Is Nikola Jokic the most unlikely MVP in NBA history? That depends on the context of the question

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In 2014, Taco Bell made a big bet on the staying power of the quesarito. They can hardly be blamed for that. Who wouldn’t love a burrito wrapped in a cheesy blanket? Nobody, Taco Bell assumed. They just had to get the word out. So they bought valuable advertising space during the NBA Draft to promote their latest concoction. 

The event’s producers apparently bought into the hype and decided to air Taco Bell’s commercial while picks were being made. After all, second-round picks rarely amount to anything in the NBA. So as America bowed to its new culinary overlord, the Denver Nuggets selected some kid from Serbia the scouts said might turn out to be a decent passer. 

The quesarito was removed from Taco Bell menus in 2020. It was too beautiful for this world. Oh, and that Serbian kid? He was just named the 2021 NBA MVP.

Nothing could better encapsulate the sheer unlikelihood of Nikola Jokic’s ascension than the burrito that upstaged him. The NBA had so little faith in him that it sold the moment that launched his career to a fast-food item that no longer exists. In fairness to the league, its skepticism was warranted. 

Prior to Tuesday, the lowest-drafted MVPs in NBA history were Steve Nash and Giannis Antetokounmpo. They both went No. 15 overall. Jokic fell another 26 slots to No. 41. He was the second second-round pick ever to win the MVP. The first was Willis Reed in 1970. When he was drafted in 1964, the league had seven teams. He was picked No. 8. Jokic is just the third European MVP after Antetokounmpo and Dirk Nowitzki. Only 24 other Serbian-born players had ever reached the NBA when Jokic debuted in 2015. In his second season, Jokic famously asked Nuggets coach Michael Malone to let him come off of the bench. How many other MVPs can say that?

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These are unprecedented circumstances in a league in which stardom is often preordained. Every MVP prior to Reed’s win in 1970 was a top-three pick or a territorial draft pick. The NBA has given out 65 MVP awards, and only 18 went to players taken outside of the top five. Many of those were due to extenuating circumstances. Julius Erving was picked No. 12 because he was already played in the ABA. Larry Bird went No. 7 because he was planning to return to school. Players like Jokic appearing out of nowhere and winning the MVP award just doesn’t happen.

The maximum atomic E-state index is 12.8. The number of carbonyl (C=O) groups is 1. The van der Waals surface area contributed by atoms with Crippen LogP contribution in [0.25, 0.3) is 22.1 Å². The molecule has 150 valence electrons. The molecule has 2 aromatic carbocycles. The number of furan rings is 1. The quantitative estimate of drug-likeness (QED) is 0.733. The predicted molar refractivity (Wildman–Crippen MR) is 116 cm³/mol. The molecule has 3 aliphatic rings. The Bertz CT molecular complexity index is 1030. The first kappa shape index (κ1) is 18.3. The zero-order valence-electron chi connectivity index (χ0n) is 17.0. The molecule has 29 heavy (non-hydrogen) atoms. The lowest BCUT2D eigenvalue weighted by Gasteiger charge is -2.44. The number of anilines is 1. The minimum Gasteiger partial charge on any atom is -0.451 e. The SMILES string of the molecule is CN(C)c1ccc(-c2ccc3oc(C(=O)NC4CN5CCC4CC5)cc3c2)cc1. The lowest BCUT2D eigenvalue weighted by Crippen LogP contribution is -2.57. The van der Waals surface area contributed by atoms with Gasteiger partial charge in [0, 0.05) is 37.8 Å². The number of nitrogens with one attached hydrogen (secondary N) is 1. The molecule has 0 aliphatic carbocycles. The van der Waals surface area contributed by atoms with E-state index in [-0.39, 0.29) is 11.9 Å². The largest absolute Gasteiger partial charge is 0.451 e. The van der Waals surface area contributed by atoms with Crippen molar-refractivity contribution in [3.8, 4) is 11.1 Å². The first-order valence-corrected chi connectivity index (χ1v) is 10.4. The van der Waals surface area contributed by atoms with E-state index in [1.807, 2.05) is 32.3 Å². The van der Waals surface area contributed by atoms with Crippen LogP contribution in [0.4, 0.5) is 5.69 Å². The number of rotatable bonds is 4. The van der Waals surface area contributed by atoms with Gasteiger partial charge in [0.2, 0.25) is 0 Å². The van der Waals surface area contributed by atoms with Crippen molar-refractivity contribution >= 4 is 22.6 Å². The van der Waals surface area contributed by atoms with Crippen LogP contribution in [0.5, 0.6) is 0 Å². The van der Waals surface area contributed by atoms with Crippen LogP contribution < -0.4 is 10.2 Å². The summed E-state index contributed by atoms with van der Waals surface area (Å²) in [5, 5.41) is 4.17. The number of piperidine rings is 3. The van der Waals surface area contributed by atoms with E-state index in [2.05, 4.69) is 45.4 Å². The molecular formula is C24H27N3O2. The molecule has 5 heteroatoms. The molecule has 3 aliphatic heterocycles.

Does that make Jokic the most surprising MVP in NBA history? It depends on the lens through which you view the question. Technically, Moses Malone was never drafted by an NBA team. He became the first basketball player in modern history to turn professional coming out of high school, and at the time, the NBA did not allow players to do so. The ABA was more open-minded, but it didn’t exactly view Malone as a sure thing. He was drafted in the third round by the Utah Stars and only reached the NBA through the ABA’s dispersal draft. 

But the traditional path was available to Malone. He almost attended the University of Maryland, and had he done so, he likely would have dominated college basketball and eventually become a top pick like most other MVPs. There is little evidence suggesting that Jokic was heavily recruited by American colleges, though, and it was an option that he was surely aware of. His brother Nemanja played for the University of Detroit Mercy. 

College recruiters are far from infallible, though. They’ve missed plenty of future stars. Stephen Curry wanted to play for Virginia Tech like his father, Dell, but they wouldn’t offer him a scholarship. Rather than play as a walk-on, Curry grew into a legend at Davidson. Colleges can at least feign ignorance with Jokic. Curry slipped right under their noses. 

Most of the NBA missed on Nash even in his prime. When he signed a five-year, $65 million deal with the Phoenix Suns in 2004, his former team turned around and spent $73 million on Erick Dampier, who had never averaged more than 12.3 points per game. At that point, the league viewed the two of them as roughly analogous, non-MVP-caliber players. In that sense, Nash’s development may have been less likely than Jokic’s in the moment. Jokic entered the 2020-21 season as a proven superstar with roughly 30-to-1 MVP odds. Nash might have been available at 300-to-1 before his 2004 victory. 

But hindsight is once again 20-20. The Suns signed Nash expecting the leap he ultimately made because the NBA had only just outlawed hand-checking. That made smaller guards like Nash significantly more valuable as it offered far more freedom of movement for them. No rule changes had similar effects on Jokic. The NBA has been making it harder for players to score in the post for decades. 

A startling number of MVPs made the transition to basketball only after careers in other sports didn’t pan out. Tim Duncan was a swimmer before Hurricane Hugo destroyed his local pool. Dirk Nowitzki played tennis growing up. Hakeem Olajuwon played soccer. But at their sizes, they were inevitably going to find basketball eventually. The skills they developed in other sports turned into unique weapons. Olajuwon’s footwork tortured defenders for almost two decades. Few players have ever matched Nowitzki’s balance. 

The common thread among all of those players is that the professional basketball world almost certainly viewed each of them as more valuable than a cheese-covered burrito. Jokic is the lone exception, and until another MVP knows what it means to have their thunder stolen by a literal flavor of the month, we can safely call him the unlikeliest MVP in NBA history. 

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